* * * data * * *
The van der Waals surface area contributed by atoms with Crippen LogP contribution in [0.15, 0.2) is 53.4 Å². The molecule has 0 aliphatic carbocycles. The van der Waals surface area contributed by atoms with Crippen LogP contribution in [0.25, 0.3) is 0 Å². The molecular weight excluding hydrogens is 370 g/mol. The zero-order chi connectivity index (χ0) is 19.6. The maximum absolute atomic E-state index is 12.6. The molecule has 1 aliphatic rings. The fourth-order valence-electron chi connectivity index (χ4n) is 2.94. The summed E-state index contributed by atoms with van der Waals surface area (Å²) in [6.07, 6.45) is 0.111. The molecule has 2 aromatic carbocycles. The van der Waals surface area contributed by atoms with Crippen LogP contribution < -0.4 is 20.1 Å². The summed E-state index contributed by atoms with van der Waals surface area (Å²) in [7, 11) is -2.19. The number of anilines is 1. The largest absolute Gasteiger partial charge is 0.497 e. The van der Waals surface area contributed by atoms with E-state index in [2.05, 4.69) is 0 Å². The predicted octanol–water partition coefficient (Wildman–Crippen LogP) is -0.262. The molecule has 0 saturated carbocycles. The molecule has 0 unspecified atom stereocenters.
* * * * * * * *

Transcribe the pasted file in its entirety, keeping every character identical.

The van der Waals surface area contributed by atoms with Crippen LogP contribution in [0.15, 0.2) is 53.4 Å². The molecule has 0 aliphatic carbocycles. The van der Waals surface area contributed by atoms with Crippen LogP contribution in [0.25, 0.3) is 0 Å². The molecular weight excluding hydrogens is 370 g/mol. The zero-order chi connectivity index (χ0) is 19.6. The maximum absolute atomic E-state index is 12.6. The molecule has 1 aliphatic rings. The fourth-order valence-electron chi connectivity index (χ4n) is 2.94. The summed E-state index contributed by atoms with van der Waals surface area (Å²) in [6.07, 6.45) is 0.111. The molecule has 2 aromatic carbocycles. The van der Waals surface area contributed by atoms with Crippen LogP contribution < -0.4 is 20.1 Å². The summed E-state index contributed by atoms with van der Waals surface area (Å²) in [7, 11) is -2.19. The number of anilines is 1. The largest absolute Gasteiger partial charge is 0.497 e. The van der Waals surface area contributed by atoms with E-state index in [2.05, 4.69) is 0 Å². The predicted octanol–water partition coefficient (Wildman–Crippen LogP) is -0.262. The molecule has 0 saturated carbocycles. The molecule has 0 unspecified atom stereocenters.